For example, how much we can have separate versus inclusive spaces and events waxes and wanes a lot based on how many people are active in that area. This is one of the trickiest balancing acts we do in our scene.

Remember that one can’t always take a situation in one locale and transplant the same strategies for building and fostering community in their entirety. Your situation here in Edmonton and other parts of Canada and North America aren’t the same as mine in San Francisco or those in New York or Los Angeles or elsewhere. Your results may vary.

You must craft your own unique strategies to build and foster your own community in ways that meet your needs, remembering that each person’s needs and each subset community’s needs are likely to be at least somewhat different than your own.

Look around and assess who are your community’s constituents. What are their sexual orientations? What are their genders, ages and kinks? Who are they? Who are they really?

Recognize and respect the diversity. Withhold harsh judgment. You don’t have to understand someone else fully to respect who they are and what they need.

Talk to them. Find out their inner workings, their situations, their challenges, their successes and failures. Establish and foster trust. Nothing replaces being able to trust another person or group to do the right thing and act with integrity.

Determine what your local community needs. No two communities will be the same. What I need and want in San Francisco might be quite different than what you need and want in Edmonton or elsewhere. Once you know what people need, see what you can do to get everyone’s needs met as fully as possible without stepping too much on other people’s toes, realizing we all get our toes stepped on occasionally because that’s life. None of us gets everything we want.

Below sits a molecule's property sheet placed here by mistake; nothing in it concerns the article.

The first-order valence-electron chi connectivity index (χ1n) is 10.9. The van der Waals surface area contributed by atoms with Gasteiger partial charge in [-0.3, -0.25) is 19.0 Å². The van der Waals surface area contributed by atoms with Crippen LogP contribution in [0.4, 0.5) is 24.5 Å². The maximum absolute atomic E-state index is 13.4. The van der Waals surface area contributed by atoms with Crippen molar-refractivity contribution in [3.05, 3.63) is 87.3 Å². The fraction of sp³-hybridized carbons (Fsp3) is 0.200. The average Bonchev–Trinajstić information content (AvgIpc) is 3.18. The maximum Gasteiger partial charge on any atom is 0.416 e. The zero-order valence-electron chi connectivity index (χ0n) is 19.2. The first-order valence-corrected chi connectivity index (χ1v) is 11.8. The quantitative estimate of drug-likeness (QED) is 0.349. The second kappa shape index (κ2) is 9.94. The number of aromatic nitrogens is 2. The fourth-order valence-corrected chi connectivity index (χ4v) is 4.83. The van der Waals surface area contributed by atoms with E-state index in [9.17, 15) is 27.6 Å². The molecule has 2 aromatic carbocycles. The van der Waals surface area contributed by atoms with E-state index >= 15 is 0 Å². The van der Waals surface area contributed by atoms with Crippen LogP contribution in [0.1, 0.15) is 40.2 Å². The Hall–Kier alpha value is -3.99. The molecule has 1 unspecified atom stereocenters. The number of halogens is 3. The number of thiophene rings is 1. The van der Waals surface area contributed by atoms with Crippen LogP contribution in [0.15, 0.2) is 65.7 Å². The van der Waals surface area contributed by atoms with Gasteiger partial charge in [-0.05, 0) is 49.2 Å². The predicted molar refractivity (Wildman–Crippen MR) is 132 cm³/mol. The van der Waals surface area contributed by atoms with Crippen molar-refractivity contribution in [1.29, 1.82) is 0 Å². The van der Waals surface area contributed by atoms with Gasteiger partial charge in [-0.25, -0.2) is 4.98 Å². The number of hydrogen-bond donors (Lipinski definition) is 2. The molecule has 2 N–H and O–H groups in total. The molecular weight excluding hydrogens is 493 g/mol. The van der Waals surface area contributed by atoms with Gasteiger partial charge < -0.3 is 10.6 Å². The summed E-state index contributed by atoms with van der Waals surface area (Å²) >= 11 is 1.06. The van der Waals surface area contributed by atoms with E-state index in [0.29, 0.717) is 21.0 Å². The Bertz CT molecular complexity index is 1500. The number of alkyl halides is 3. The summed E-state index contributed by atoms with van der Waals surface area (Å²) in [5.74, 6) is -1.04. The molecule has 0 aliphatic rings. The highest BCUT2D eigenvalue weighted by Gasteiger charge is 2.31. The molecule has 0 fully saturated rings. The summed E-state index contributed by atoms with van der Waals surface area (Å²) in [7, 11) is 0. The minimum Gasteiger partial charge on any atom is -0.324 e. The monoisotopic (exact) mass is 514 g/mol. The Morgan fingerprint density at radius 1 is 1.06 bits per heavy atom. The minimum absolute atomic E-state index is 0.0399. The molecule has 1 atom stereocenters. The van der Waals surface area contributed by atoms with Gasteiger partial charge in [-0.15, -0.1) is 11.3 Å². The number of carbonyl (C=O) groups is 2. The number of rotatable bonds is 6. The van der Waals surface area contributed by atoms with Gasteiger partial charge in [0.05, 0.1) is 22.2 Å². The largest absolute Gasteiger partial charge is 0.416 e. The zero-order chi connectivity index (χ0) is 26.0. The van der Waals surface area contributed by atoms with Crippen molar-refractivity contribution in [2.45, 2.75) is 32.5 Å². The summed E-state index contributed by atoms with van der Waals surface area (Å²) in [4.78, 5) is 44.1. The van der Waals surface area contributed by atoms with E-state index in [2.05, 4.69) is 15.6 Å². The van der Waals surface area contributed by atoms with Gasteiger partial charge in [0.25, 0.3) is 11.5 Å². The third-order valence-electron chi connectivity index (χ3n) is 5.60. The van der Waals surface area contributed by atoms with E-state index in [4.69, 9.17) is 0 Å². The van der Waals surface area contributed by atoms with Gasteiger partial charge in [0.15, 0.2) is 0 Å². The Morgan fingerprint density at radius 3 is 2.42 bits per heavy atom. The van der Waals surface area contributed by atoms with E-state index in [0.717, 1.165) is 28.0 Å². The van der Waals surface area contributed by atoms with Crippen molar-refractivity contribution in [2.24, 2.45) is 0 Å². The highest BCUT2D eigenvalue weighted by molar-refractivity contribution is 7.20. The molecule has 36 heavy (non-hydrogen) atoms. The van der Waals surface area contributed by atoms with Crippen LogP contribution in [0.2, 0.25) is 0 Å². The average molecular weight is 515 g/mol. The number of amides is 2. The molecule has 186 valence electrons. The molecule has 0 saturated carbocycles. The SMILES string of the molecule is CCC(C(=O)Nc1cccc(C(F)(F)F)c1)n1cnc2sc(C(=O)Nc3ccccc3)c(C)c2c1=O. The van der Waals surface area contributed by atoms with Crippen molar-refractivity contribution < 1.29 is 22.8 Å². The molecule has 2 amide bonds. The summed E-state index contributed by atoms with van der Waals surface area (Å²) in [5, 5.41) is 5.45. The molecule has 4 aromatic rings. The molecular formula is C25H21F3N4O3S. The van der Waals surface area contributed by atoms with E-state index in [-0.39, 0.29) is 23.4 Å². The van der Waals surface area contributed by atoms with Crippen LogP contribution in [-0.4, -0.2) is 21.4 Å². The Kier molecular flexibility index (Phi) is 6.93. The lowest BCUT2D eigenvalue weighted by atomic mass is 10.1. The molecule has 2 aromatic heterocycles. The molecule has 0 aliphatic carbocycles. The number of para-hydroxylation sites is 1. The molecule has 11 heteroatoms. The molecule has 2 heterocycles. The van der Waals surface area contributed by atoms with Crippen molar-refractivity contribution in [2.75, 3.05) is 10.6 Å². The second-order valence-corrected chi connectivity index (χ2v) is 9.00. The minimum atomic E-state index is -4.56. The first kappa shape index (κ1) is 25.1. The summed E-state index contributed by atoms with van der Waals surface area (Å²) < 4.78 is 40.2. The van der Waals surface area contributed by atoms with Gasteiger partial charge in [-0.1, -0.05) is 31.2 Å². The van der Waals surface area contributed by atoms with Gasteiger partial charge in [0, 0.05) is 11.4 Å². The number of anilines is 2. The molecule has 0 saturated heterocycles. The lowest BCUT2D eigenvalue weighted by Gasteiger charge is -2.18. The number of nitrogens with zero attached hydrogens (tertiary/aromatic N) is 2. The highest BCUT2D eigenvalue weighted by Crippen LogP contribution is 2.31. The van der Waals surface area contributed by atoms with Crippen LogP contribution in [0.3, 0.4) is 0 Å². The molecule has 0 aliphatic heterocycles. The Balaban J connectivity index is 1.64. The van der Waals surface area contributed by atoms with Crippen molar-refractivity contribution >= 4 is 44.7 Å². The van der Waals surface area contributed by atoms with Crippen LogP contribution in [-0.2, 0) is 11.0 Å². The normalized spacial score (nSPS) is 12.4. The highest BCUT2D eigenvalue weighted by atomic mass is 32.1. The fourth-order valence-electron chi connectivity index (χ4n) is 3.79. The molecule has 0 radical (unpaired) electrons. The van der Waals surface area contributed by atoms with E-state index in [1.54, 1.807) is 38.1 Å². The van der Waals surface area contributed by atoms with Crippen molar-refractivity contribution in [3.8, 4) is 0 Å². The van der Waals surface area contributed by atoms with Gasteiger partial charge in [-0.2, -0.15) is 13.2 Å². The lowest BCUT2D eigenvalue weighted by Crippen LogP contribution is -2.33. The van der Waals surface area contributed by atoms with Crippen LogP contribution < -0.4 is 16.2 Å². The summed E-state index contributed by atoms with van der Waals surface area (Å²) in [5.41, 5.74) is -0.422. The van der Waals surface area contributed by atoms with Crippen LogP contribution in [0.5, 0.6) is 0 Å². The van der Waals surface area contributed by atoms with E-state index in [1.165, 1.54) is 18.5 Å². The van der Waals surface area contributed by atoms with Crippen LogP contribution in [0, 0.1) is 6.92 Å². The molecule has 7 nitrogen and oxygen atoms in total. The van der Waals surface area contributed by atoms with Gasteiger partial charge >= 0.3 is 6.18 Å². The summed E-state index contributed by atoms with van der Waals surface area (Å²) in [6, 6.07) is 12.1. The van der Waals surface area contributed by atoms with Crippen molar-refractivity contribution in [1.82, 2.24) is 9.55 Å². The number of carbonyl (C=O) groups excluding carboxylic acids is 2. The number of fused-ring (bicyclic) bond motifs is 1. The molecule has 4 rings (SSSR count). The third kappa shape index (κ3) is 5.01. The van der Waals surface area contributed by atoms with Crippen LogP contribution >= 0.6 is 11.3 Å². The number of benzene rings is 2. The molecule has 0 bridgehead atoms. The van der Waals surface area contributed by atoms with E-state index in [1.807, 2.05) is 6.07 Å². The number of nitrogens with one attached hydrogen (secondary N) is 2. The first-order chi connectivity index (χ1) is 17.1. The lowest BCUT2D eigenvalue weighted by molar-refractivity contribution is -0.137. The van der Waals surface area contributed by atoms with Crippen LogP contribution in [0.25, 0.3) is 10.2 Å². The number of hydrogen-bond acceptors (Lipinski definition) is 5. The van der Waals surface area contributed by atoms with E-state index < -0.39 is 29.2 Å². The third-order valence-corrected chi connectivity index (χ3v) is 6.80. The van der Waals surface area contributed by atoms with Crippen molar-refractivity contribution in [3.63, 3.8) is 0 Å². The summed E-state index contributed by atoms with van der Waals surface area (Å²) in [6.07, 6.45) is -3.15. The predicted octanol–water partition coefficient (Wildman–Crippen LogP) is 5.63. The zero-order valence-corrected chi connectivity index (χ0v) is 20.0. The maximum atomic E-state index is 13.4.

You might not be able to attend a certain event, play at a certain party or participate in a specific discussion group because you don’t fit the demographic that they’re targeting. Live with that as comfortably as you can because if we dilute everything we do and how we function to a single common denominator our scene will not just get boring and dull, it will likely disintegrate because we all ultimately do this stuff we do because of deeply rooted erotic needs. If those aren’t met, we will flee, and we should.

Figure out ways to optimally communicate with each other. Calmly. Clearly. Effectively. Fully. Build in mechanisms to resolve conflicts in ways that try to not result in a winner and loser, but simply differing paths. Remember when communicating that each person and each group is doing so from their own unique perspective. So, misunderstandings are inevitable. Seek out ways to better learn about who is communicating, not just the words or messaging you’re hearing and interpreting through your own personal filters, which we all have more than we realize.

Communicate, really communicate, with each other. Author Bryant H. McGill once said “One of the most sincere forms of respect is actually listening to what another has to say.” Nothing could be more true.

Do all of this, and you’ll have a large community comprised of those smaller sets of communities that get along, share space even if not always at the same time, share resources even if those resources are used in different ways, commune together when it’s joyful and useful and separate into your respective corners when you need time with those of your own unique kind.

Love each other. Be kind to each other. Connect and bond with each other. Have sex and play with each other. Be the kind of kinky person you want to be. And never forget to have fun, and especially to love, really truly love, along the way.

Thank you for your time. I love you all and wish you a happy, healthy, kinky, and fun life. Which is exactly what you deserve. Good evening.

2 Comments on “It Takes a Village

Vanessa Bartosek
November 5, 2018 at 9:30 am

Thank you so much for your kind and wise words. Thank you for your decades of work. Thank you for being the kind and beautiful Soul that you are.

Shane Baker / jeirym
November 5, 2018 at 12:46 pm

Thank you for this.

I had to opt out of going to Wicked this year, due to financial & emotional issues. A few in my family were there, however.

This read, this speech, I felt deep in my core as I start to reach out and explore who I truly am as a person.

Thank you.